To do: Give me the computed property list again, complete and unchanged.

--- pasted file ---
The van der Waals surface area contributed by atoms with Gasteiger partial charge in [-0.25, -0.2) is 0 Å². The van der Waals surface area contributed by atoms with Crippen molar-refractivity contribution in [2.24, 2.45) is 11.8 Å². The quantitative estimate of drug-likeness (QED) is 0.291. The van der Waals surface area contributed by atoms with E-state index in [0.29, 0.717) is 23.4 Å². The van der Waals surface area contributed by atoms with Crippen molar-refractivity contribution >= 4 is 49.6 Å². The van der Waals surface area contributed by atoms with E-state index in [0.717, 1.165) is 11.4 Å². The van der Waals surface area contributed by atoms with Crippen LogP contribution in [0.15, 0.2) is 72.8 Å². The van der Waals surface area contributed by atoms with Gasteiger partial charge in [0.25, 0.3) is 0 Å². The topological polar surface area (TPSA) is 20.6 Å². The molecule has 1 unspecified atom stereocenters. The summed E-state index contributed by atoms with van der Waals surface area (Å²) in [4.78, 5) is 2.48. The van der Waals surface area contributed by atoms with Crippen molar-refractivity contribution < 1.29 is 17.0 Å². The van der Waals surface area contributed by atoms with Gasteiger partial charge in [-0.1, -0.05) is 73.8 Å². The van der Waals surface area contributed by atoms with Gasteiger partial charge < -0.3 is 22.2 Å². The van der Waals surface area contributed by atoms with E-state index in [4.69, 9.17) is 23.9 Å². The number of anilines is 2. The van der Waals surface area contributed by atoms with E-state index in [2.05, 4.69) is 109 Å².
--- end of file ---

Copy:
The van der Waals surface area contributed by atoms with Gasteiger partial charge in [-0.25, -0.2) is 0 Å². The van der Waals surface area contributed by atoms with Crippen molar-refractivity contribution in [2.24, 2.45) is 11.8 Å². The quantitative estimate of drug-likeness (QED) is 0.291. The van der Waals surface area contributed by atoms with E-state index in [0.29, 0.717) is 23.4 Å². The van der Waals surface area contributed by atoms with Crippen molar-refractivity contribution >= 4 is 49.6 Å². The van der Waals surface area contributed by atoms with E-state index in [0.717, 1.165) is 11.4 Å². The van der Waals surface area contributed by atoms with Crippen LogP contribution in [0.15, 0.2) is 72.8 Å². The van der Waals surface area contributed by atoms with Gasteiger partial charge in [0.25, 0.3) is 0 Å². The topological polar surface area (TPSA) is 20.6 Å². The molecule has 1 unspecified atom stereocenters. The summed E-state index contributed by atoms with van der Waals surface area (Å²) in [4.78, 5) is 2.48. The van der Waals surface area contributed by atoms with Crippen molar-refractivity contribution < 1.29 is 17.0 Å². The van der Waals surface area contributed by atoms with Gasteiger partial charge in [-0.1, -0.05) is 73.8 Å². The van der Waals surface area contributed by atoms with Gasteiger partial charge < -0.3 is 22.2 Å². The van der Waals surface area contributed by atoms with E-state index in [4.69, 9.17) is 23.9 Å². The number of anilines is 2. The van der Waals surface area contributed by atoms with E-state index in [2.05, 4.69) is 109 Å².